There is no other Jesus than the one who dies on the cross, and there is salvation in no one else, for there is no other Name under heaven given among men by which we must be saved (Acts 4:12). What a scandal! This is why so many in our world, including many well-intentioned Christians, seek a Jesus who is more user-friendly. They hide the crosses and especially the crucifixes in their sanctuary. They want only songs and sermons and Scripture lessons that make them feel good. They want a Jesus who will lead them in the way of monetary prosperity, keep them safe from danger and disease, give them resolve to quit smoking, give them ten steps to strengthen their marriage and raise well-rounded children, and in general, be their buddy. They want anything but the Jesus of the cross. But beloved, this is a lie of the devil. Have you ever been tempted to seek this Jesus? Repent! Do not be deceived. This user-friendly Jesus will hold your hand all the way to hell. The only Jesus who saves is the Jesus who is crucified and risen again for you, for your forgiveness, for your life, for your salvation. Do not be ashamed of this Jesus. “For whoever is ashamed of me and of my words in this adulterous and sinful generation, of him will the Son of Man also be ashamed when he comes in the glory of his Father with the holy angels” (Mark 8:38). Do not be ashamed of the Gospel of Christ crucified, for it is the power of God unto salvation for all who believe it (Rom. 1:16). Do not be ashamed of our crucified God and His Gospel, but cling to Him by faith. Hang on His every Word. Be cleansed by Him, be fed by Him. For His blood covers all your sins. In Him you have redemption, the forgiveness of sins, and by His wounds you are healed. It is necessary that the Son of Man suffer and be rejected and be killed, and after three days, rise again. It is necessary for you and for your salvation.

It isn’t easy to be a disciple of Jesus Christ with all this talk about cross and suffering. But Jesus takes it even another step. “If anyone would come after me, let him deny himself and take up his cross and follow me” (Mark 8:34). That means that if you want to be a disciple of Jesus Christ, mark my words, you will suffer for it. Satan will not let you have any rest. He will attack you from within and without using every means available to him. The world, with its hatred for Christ and the cross, will hate you as well. It will mock you for your Sunday School faith, your prayers, and your confession that Christ crucified and risen is the only way of salvation. It will persecute you, maybe even imprison you, take all your possessions away from you, and perhaps even put you to death for Christ’s sake. And your flesh won’t leave you alone either. For even though you’ve been redeemed by Christ the crucified, and even though you’ve been given the Holy Spirit, you still have the old flesh wrapped around your neck. You will still be tempted and you will still sin and you will still doubt. But all of this, beloved, is the cross Jesus calls you to take up as you follow Him. The cross is, ironically, a gift of God. It is any suffering that conforms you to the image of Jesus Christ, the cruciform image of our Lord. The cross is suffering baptized. It is suffering sanctified for the good of the Christian. God gives the cross. You don’t seek it. It finds you without you seeking it. And you aren’t saved by it. You are saved by Christ crucified alone. But God gives you the cross for your good. It drives you to your Lord Jesus alone for help and salvation. It drives you to prayer. It causes you to deny yourself, to lose your life, that you might find it in Jesus Christ. It drives you to die to all things that try to take the place of Christ in your life, the things you make into idols. Even if it were possible for you to gain the whole world, all the honor, all the riches, all the power, what good would it be if in the end you went to hell? None of those things could buy your salvation. Jesus Christ alone can buy your salvation, and He has. He has purchased you out of sin and death and hell at the price of His blood on the cross. The crosses that you bear remind you of, and focus you upon, His cross, and the salvation that is in Him alone.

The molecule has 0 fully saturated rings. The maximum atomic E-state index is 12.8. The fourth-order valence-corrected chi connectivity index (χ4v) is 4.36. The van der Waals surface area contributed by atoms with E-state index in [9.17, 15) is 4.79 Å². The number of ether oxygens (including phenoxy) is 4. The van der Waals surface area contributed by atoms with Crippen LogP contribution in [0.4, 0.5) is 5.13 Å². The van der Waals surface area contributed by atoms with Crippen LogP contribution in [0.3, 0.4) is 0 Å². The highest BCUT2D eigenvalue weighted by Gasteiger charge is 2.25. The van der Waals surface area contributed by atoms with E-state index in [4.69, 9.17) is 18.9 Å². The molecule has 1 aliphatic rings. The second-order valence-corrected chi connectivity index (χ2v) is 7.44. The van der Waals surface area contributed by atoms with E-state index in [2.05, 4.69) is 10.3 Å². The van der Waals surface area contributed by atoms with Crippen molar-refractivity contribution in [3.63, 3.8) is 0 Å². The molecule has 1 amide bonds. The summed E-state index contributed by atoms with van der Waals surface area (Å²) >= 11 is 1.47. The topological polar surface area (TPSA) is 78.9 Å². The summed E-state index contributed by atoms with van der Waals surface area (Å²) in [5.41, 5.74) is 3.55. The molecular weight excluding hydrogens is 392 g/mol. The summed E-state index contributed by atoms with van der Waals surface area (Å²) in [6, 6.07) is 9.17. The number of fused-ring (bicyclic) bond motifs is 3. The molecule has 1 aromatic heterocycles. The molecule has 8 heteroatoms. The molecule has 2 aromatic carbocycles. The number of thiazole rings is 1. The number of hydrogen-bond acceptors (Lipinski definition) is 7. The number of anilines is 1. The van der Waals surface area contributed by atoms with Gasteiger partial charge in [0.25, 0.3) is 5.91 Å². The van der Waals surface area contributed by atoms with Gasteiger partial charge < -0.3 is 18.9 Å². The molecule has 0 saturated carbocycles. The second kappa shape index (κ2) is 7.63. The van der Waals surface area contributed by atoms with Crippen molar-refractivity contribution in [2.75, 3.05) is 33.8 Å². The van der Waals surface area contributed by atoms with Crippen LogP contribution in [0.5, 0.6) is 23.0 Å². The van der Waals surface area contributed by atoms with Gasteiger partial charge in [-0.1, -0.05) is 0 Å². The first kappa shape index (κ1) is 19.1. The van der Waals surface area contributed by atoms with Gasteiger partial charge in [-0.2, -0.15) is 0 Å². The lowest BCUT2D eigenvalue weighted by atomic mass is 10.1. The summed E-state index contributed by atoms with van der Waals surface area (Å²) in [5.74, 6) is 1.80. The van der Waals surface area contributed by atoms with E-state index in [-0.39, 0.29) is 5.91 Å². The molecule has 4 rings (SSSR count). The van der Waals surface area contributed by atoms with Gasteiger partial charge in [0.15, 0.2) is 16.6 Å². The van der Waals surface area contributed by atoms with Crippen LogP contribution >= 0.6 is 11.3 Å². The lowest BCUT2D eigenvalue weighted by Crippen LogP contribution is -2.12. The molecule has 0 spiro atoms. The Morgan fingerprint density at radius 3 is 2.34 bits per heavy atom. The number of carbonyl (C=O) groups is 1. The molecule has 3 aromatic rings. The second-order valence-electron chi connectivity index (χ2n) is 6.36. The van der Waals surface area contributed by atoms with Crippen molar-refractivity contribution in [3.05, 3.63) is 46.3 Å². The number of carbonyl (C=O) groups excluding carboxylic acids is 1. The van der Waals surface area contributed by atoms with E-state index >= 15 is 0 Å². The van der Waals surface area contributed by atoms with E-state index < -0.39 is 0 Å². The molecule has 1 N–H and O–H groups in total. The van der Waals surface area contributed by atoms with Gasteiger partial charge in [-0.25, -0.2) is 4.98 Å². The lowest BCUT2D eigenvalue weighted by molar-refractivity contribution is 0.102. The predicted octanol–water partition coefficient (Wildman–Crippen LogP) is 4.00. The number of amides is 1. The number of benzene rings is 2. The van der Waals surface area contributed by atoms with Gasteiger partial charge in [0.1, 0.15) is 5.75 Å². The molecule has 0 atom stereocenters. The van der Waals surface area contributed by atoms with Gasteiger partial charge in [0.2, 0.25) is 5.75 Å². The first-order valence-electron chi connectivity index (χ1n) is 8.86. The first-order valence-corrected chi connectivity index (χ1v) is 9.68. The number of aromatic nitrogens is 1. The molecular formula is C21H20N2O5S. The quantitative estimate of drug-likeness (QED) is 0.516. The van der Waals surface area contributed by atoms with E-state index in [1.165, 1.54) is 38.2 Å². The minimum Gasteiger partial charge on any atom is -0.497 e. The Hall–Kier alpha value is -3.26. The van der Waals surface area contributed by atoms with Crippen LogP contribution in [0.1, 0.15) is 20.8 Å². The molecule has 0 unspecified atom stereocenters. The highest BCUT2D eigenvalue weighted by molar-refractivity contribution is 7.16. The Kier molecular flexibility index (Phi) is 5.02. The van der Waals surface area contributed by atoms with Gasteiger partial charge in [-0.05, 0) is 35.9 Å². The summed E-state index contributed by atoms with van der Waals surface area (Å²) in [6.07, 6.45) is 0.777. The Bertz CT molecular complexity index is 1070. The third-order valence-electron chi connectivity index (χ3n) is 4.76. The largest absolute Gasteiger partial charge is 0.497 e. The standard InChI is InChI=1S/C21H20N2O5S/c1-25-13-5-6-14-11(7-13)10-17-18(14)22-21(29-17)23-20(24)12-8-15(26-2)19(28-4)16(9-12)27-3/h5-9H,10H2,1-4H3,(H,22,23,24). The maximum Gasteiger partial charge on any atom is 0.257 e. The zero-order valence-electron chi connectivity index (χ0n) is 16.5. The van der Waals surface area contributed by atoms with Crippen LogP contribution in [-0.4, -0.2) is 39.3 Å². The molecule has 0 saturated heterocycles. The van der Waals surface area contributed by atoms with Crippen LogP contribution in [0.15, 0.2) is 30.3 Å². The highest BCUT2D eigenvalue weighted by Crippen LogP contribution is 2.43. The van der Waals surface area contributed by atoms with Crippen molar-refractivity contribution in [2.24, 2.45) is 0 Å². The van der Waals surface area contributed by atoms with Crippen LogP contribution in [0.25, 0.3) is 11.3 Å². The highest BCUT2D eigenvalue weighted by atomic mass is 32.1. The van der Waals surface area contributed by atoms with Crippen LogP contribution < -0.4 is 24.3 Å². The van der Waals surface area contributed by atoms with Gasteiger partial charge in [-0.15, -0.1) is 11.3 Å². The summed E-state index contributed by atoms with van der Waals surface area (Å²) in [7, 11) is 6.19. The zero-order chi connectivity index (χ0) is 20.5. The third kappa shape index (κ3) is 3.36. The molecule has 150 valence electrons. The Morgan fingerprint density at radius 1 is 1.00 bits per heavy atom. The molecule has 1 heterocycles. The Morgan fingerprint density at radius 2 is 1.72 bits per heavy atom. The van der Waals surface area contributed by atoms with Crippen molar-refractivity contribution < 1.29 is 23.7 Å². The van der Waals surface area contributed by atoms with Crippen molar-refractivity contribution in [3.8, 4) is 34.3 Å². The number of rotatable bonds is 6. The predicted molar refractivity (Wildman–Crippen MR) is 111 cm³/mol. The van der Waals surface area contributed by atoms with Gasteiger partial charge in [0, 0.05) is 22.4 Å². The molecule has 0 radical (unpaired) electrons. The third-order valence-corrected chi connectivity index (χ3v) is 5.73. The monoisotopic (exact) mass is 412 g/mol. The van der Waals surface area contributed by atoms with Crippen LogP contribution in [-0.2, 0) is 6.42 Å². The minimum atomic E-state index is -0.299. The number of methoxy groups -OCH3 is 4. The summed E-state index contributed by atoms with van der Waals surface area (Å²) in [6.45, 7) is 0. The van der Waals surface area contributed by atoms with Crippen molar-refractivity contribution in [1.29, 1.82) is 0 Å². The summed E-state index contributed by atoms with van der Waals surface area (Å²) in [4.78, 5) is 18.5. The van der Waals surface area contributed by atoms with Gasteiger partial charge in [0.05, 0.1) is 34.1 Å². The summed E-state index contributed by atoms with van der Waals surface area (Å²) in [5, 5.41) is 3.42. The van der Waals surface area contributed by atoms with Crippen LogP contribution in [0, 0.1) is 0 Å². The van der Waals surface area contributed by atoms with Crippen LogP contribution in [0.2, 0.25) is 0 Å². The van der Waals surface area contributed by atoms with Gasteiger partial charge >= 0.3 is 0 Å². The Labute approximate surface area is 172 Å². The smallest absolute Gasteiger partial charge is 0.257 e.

Jesus’ cross gives meaning to your own cross and suffering. And God has not left you to bear your cross alone. While you bear the cross, He bears you. You have been justified by faith. You have peace with God through our Lord Jesus Christ. You have access to God by faith into this grace in which we now stand. Jesus won all of this for you on His cross. So now you can rejoice in the crosses you bear. You can rejoice in your sufferings, knowing that through these God is forming you, conforming you to the image of His crucified Son. For as Paul writes in our Epistle lesson, we know “that suffering produces endurance, and endurance produces character, and character produces hope, and hope does not put us to shame, because God’s love has been poured into our hearts through the Holy Spirit who has been given to us” (Rom. 5:3-5). God is molding you into the Christian He would have you be through the cross He places upon you. He is driving you to Christ’s cross, from which flows your salvation. You stand before Jesus' cross in Word and Sacrament. The cross is pronounced upon you in the Word. You eat and drink the body given and the blood shed by our Lord on that cross whenever you come to the Lord’s Supper. When you need strength to bear up under the cross, you go to Christ’s cross, and you can only get Christ’s cross here in His means of grace. For “we preach Christ crucified,” writes St. Paul (1 Cor. 1:23). And we are not ashamed. We seek no other Jesus. The cross may be a stumbling block for Jews and foolishness to Gentiles. But for those who are called, both Jews and Greeks, male and female, slave and free, rich and poor, young and old… for all who are called, for you, Christ crucified is the power of God and the wisdom of God unto salvation. Be not ashamed. The cross of Christ is your life. In the Name of the Father, and of the Son (+), and of the Holy Spirit. Amen.